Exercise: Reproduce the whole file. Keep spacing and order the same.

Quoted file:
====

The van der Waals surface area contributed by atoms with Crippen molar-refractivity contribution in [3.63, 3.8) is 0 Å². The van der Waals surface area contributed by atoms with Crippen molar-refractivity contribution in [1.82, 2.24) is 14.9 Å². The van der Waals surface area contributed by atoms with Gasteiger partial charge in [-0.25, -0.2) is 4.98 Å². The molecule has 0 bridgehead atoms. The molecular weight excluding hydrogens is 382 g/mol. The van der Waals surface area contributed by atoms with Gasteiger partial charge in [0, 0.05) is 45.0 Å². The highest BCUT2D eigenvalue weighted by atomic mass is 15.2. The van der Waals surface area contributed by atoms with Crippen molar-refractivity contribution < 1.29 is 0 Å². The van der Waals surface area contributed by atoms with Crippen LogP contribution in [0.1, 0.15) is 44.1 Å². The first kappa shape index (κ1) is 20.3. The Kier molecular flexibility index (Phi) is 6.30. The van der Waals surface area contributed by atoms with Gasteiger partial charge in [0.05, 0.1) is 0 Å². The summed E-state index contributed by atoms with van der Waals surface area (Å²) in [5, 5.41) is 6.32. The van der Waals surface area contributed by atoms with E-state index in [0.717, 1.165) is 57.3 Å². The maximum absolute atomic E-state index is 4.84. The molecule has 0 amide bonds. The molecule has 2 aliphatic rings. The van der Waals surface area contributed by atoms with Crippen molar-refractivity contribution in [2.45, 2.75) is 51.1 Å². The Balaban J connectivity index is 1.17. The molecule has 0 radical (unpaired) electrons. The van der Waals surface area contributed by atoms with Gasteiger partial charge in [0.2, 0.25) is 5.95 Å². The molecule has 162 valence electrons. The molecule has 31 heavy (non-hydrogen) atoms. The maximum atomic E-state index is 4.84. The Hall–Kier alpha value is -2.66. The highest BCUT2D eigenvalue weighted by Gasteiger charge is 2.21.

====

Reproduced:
The van der Waals surface area contributed by atoms with Crippen molar-refractivity contribution in [3.63, 3.8) is 0 Å². The van der Waals surface area contributed by atoms with Crippen molar-refractivity contribution in [1.82, 2.24) is 14.9 Å². The van der Waals surface area contributed by atoms with Gasteiger partial charge in [-0.25, -0.2) is 4.98 Å². The molecule has 0 bridgehead atoms. The molecular weight excluding hydrogens is 382 g/mol. The van der Waals surface area contributed by atoms with Gasteiger partial charge in [0, 0.05) is 45.0 Å². The highest BCUT2D eigenvalue weighted by atomic mass is 15.2. The van der Waals surface area contributed by atoms with Crippen molar-refractivity contribution < 1.29 is 0 Å². The van der Waals surface area contributed by atoms with Crippen LogP contribution in [0.1, 0.15) is 44.1 Å². The first kappa shape index (κ1) is 20.3. The Kier molecular flexibility index (Phi) is 6.30. The van der Waals surface area contributed by atoms with Gasteiger partial charge in [0.05, 0.1) is 0 Å². The summed E-state index contributed by atoms with van der Waals surface area (Å²) in [5, 5.41) is 6.32. The van der Waals surface area contributed by atoms with E-state index in [0.717, 1.165) is 57.3 Å². The maximum absolute atomic E-state index is 4.84. The molecule has 0 amide bonds. The molecule has 2 aliphatic rings. The van der Waals surface area contributed by atoms with Crippen molar-refractivity contribution in [2.45, 2.75) is 51.1 Å². The Balaban J connectivity index is 1.17. The molecule has 0 radical (unpaired) electrons. The van der Waals surface area contributed by atoms with Gasteiger partial charge in [0.2, 0.25) is 5.95 Å². The molecule has 162 valence electrons. The molecule has 31 heavy (non-hydrogen) atoms. The maximum atomic E-state index is 4.84. The Hall–Kier alpha value is -2.66. The highest BCUT2D eigenvalue weighted by Gasteiger charge is 2.21.